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On the Advanced X-ray Astrophysics Facility anticipated by these previous studies will still be achieved by the restructured program. It is obvious, however, that the authors of these earlier reports envisioned AXAF as a permanent or at least semipermanent x-ray observatory, with an associated program of maintenance that would include new focal-plane instrumentation. However, because the costs associated with such a program are too high to sustain in the current budget environment, NASA and the AXAF Science Working Group have decided that a pair of limited-life missions is a preferable scenario for accomplishing the scientific goals of the AXAF program. The TGA endorses this view and believes that the revised AXAF program will satisfy the scientific expectations encompassed by previous NRC committee reports, even though it will not provide a permanent x-ray observatory in space. The new program should be designed to ensure that the capabilities of AXAF will still be made available to the broad astronomical community through a vigorous guest observer program. Recent Developments in X-ray Astronomy Since the AXAF program was first conceived in the 1970s, the field of x- ray astronomy has progressed considerably. The TGA finds that recent developments have only strengthened the arguments in previous NRC reports supporting the need for the enhanced imaging and spectroscopic capabilities that the AXAF program can provide. A few examples are cited below. Several important results have recently come from the imaging detectors on ROSAT. A prime example from galactic studies is the detection of multiple low- luminosity x-ray sources in the cores of globular clusters. These may be the long- sought cataclysmic variables (white dwarfs that have captured binary companions in the dense cluster cores) and are only marginally resolved even with the ROSAT High-resolution Detector. Thus, the much higher spatial resolution of AXAF-I will be critical for more detailed studies. There are many new extragalactic results: one is the detection of extended x-ray emission around NGC 1068. Coupled with earlier work on NGC 4151, we now have solid evidence that a hot medium exists around the centers of active galactic nuclei (AGNs) and that spatially resolved, moderate-resolution x- ray spectroscopy will be an important tool for studying both the active nucleus and the surrounding medium. ROSAT has detected substructure in all clusters of galaxies observed. With detectors that provide both imaging and spectroscopic information, AXAF will measure the mass of galaxy groupings within a cluster and trace out the mass distribution. AXAF will provide a consistency check for the assumption of hydrostatic equilibrium, since x-ray-emitting shock waves should be present if hydrostatic equilibrium does not apply. ROSAT has shown that many, if not most, AGNs are strongly absorbed file:///C|/SSB_old_web/axaf93ltr.htm (4 of 8) [6/18/2004 10:36:44 AM]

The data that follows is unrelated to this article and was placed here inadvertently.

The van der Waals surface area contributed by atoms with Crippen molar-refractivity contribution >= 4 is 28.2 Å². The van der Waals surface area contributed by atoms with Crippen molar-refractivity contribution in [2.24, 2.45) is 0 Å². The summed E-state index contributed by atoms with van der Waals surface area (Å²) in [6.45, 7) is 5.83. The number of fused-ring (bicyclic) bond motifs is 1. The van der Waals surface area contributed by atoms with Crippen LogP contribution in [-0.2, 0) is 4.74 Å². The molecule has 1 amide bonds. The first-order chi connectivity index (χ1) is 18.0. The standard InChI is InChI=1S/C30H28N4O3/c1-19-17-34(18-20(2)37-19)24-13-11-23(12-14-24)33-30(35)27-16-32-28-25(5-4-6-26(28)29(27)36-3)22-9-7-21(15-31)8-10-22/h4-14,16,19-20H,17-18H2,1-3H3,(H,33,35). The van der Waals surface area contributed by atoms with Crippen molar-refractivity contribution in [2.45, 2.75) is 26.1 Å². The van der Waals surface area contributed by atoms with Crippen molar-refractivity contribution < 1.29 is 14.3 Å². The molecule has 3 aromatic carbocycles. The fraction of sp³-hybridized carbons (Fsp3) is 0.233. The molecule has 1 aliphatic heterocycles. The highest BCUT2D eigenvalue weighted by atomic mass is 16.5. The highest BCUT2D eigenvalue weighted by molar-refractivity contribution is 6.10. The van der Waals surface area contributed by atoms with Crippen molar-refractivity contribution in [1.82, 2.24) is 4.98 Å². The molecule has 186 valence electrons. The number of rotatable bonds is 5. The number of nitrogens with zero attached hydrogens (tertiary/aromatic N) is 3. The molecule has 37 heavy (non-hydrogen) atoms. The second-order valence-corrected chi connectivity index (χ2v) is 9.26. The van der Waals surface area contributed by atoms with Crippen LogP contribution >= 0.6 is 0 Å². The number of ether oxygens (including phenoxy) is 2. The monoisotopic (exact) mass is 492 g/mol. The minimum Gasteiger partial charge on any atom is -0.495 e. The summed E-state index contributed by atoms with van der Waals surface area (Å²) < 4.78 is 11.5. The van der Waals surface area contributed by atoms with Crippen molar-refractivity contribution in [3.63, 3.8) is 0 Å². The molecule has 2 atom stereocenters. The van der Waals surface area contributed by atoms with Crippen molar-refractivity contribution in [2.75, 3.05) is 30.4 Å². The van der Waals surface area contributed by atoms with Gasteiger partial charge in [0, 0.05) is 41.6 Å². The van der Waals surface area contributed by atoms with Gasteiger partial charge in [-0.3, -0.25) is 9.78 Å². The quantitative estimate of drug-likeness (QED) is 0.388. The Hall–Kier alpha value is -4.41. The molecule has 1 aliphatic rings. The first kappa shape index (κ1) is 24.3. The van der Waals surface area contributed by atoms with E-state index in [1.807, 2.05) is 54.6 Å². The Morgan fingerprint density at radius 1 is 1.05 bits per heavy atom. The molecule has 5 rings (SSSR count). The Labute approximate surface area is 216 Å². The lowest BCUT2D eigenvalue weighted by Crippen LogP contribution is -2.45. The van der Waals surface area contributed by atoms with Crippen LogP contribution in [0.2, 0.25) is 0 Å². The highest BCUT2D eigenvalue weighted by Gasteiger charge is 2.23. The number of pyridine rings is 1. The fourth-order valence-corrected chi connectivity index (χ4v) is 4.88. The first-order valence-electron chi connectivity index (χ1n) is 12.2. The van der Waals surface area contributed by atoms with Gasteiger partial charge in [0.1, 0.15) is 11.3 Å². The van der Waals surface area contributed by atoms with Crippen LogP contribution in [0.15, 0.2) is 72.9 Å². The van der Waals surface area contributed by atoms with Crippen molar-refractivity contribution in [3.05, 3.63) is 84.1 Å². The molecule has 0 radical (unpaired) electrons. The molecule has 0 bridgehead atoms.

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On the Advanced X-ray Astrophysics Facility below 2 keV. With its higher-energy imaging capability, AXAF will not be impeded in its search for distant objects by the opacity of the circumstellar medium of an AGN. ROSAT, with an energy range below 2 keV, has resolved a large fraction of the x-ray background into discrete objects. AXAF, having significantly more sensitivity and angular resolution than ROSAT, should more completely resolve the x-ray background, if it is indeed entirely composed of discrete sources. Furthermore, AXAF results will apply to energies above 2 keV. The ROSAT all-sky survey has yielded a total of more than 50,000 objects that can be studied in depth with AXAF's broad range of spectroscopic capabilities. The ROSAT catalog is expected to be publicly available by the time AXAF is operating. The Japanese x-ray satellite Ginga detected 6- to 7-keV x-ray lines from nearby AGNs. This implies that iron lines, probably broadened fluorescence lines from circumnuclear material, are common emission features in AGN spectra, and that AXAF will therefore have the capability to measure redshifts of distant AGNs. A very recent result from the Broad-band X-ray Telescope (BBXRT) confirms the existence of an x-ray absorption line in the spectra of BL Lac objects. The greater sensitivity and spectral resolution of AXAF is needed to extend this search to other objects and other lines. The detection of other x-ray absorption lines will resolve ambiguities that currently plague the interpretation of these features. The premier astronomical event of the 1980s was the occurrence of SN1987a, the closest supernova explosion in 400 years. During its planned time in orbit AXAF may have the opportunity to observe an extraordinary phase in the evolution of SN1987a. The expanding shell of debris from the explosion will collide with a slow-moving ring of matter ejected by the star prior to its death. The best estimate for the time when collisions will begin is about the year 2000. Not only will the event be spectacularly bright in x-rays, but it will also be highly variable in intensity and in its spectral line distribution. The resulting display will provide the best determination of the abundances of newly synthesized matter. As collisions of different clumps of ejecta occur, SN1987a will reveal the composition of different parts of the supernova ejecta. AXAF will also have the ability to locate the positions of the discrete clumps as they are heated to temperatures at which x-rays are emitted. By observing how stars make elements, we will better understand how galaxies evolve. Such a direct observational test of nucleosynthesis theory will allow us to apply these models with confidence to abundance patterns in galaxies at high redshift. Comparison of the Original and Revised Programs The restructuring of the AXAF program splits the original, single facility (AXAF-O), a low-Earth-orbit serviceable mission, into two nonserviceable simpler missions: one devoted principally to imaging (AXAF-I), which will be launched into a high, elliptical orbit, and one devoted principally to spectroscopy (AXAF-S), file:///C|/SSB_old_web/axaf93ltr.htm (5 of 8) [6/18/2004 10:36:44 AM]